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Thanks to your guidance, I was able to increase my writing score from 6.5 to 7.5, and then to 8.5! I really don't believe I could have done it without you.
-Imam Mohamed

Hi Ryan,
I am so happy to inform you that I scored 7.5 in writing!
-Sunish Manalody

Hi Ryan,
Thanks for your help, I’ve scored band 8 in writing.
-Vladan Martinovic

Hi Ryan,
I prepared just by looking at your videos and scored 7.5! Thank you!
-Rahul Paldiwal

Hi Ryan,
I would like to thank you for your very helpful lessons. I finally got 7 in all modules and can now start residency processing for New Zealand!
-Kiran Kiccha

Hi Ryan,
I obtained a writing score of 8.5. Your videos were instrumental in helping me achieving this score. Thanks, mate!
-Carlos Flores

Hi Ryan,
Thank you for my 8.0 writing score. You ebook played a pivotal role in my success!
-Awais Butt

Hi Ryan,
I read your blog every day and scored 7.5 in writing!
-Vikrant Mahajan

I went from band 6.0 to 7.5 following Ryan’s coaching!
-Viacheslav Porotikov

Four common mistakes candidates make in IELTS Writing

Posted on October 29, 2011 by - 11 Comments

In this brief article, I would like to share the 5 most common mistakes I see in the IELTS essays I correct for students online:

Common mistake 1 – Misunderstanding the instruction portion of the essay question

All IELTS essay questions include a sentence that tells the student precisely what they are expected to do in their written response.  Typically, this sentence will include words like discuss, analyze, argue, support or refute and the student is expected to respond accordingly.

Let’s look at an example IELTS essay question to illustrate.  I will highlight the instruction sentence in blue:

The Internet is replacing many traditional forms of communication.  This brings with it more negative than positive ramifications for humanity.  Discuss this and state your opinion.

Here, you can see the instruction sentence is directly telling the student how they are expected to formulate a response.  The problem many students run into is that they misinterpret what this instruction sentence is really asking them, and this in turn causes the overall relevance of their essay response to suffer.

If you have found this is a problem for you, let’s go over a few sample instruction sentences and state clearly what they are asking:

Discuss both sides of this argument.  (Phrases like this ask students to analyze the opinions of others.  Thus, students would be best to follow a discussion essay format and analyze the merits, or lack thereof, of the topic or position presented in their essay question.)

What is your opinion on the subject?  (Here, the essay question is asking you to respond directly with your opinion.  The most effective way to do this is by responding in an argument essay format.)

What is your opinion on the subject?  Analyze both sides in your essay.  (Now we are being faced with 2 instruction sentences.  Here, we would respond in a discussion essay format, sharing our personal opinion at the end.)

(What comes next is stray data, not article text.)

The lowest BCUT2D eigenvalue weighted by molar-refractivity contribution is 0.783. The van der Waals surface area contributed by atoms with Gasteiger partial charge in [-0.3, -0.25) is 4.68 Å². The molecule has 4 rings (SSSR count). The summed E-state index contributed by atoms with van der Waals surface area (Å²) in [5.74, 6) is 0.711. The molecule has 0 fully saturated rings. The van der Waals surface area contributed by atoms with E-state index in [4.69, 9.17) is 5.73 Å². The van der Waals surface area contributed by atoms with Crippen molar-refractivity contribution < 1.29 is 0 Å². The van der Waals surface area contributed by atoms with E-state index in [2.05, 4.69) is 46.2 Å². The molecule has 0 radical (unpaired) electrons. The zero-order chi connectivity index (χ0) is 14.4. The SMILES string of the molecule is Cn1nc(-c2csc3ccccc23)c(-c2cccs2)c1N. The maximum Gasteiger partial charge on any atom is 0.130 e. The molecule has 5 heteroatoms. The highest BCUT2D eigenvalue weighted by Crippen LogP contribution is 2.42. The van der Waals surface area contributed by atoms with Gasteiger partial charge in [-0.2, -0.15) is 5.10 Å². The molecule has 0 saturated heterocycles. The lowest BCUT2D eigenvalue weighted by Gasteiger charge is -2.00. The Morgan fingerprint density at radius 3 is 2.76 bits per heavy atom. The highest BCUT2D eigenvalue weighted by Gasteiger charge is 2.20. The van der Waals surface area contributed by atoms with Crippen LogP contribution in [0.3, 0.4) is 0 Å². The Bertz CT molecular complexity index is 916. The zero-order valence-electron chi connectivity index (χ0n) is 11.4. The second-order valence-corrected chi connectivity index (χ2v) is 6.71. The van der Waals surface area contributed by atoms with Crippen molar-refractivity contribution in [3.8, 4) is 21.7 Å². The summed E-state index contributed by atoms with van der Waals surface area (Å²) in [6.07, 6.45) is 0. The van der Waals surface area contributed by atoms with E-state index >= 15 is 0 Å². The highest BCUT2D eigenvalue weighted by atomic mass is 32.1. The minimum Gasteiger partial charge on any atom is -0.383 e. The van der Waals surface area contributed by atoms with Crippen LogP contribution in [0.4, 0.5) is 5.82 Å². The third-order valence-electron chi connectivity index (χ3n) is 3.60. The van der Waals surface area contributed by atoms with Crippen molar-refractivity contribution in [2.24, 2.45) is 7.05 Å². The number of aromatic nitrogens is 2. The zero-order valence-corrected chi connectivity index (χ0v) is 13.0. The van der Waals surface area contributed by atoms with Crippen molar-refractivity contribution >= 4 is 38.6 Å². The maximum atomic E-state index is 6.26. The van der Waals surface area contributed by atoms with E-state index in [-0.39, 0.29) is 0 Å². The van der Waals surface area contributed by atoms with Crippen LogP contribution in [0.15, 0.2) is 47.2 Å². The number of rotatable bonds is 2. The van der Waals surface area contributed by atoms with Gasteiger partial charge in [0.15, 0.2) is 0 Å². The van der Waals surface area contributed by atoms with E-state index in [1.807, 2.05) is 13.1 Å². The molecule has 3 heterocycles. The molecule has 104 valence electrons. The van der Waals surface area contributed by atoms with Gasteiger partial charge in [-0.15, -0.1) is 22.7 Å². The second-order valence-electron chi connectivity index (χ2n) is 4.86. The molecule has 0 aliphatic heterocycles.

Do you agree or disagree?  Share personal examples to support your response.  (This question instructs the student to include examples from their life while arguing one side of a particular position.  Thus, responding in an argument styled essay would be best.)

(If you are unfamiliar with how to properly write an argument or discussion essay, please refer to the videos available here.)

Common mistake 2 – Writing a thesis that does not respond directly to the essay question

In the event you are given an IELTS question that requires a response written in an argument essay style, it is imperative you compose a clear and relevant thesis.  Nothing ruins an argument essay faster than a problematic thesis.

Don’t be afraid to repeat words that appear in your essay question in your thesis.  All too often, students try to paraphrase important keywords and phrases from their question in their thesis and this typically alters the original meaning to a certain degree.  Repeating words from your question will help ensure your examiner sees a direct link between it and your essay.

Thus, an essay question that reads:

Do you agree or disagree that students should be required to study a language in high school?

…could be responded to with the thesis:

I agree that students should be required to study a language in high school.

Common mistake 3 – Using ambiguous examples in your IELTS essay

It is important to remember that when including an example in your IELTS essay, you want to use something that can show your argument in action.  This is best done by referring to a real-life event, person, company or place.  Thus, a student who writes:

For example, GDP growth in China has led to the improving of living standards throughout the country.

…is setting the stage for a much stronger argument than a student who writes:

For example, income growth among developing countries has the led to the improving of living standards in many areas.

As you can see, the second example’s broadness makes the example seem less tangible and thus lowers its overall quality.

Common mistake 4 – Writing with grammatical accuracy

The last mistake in our list is basic grammatical accuracy.  The most common errors I see in the essays I correct are sentence fragments, run-on sentences, improper preposition usage, verb tense issues and mistakes in a student’s lexical selection.  The best tip I can offer those students struggling with nagging grammar issues is to compose your essay entirely of short, concise sentences and to link these sentences with cohesive phrases.  Having a writing coach can also be immensely helpful.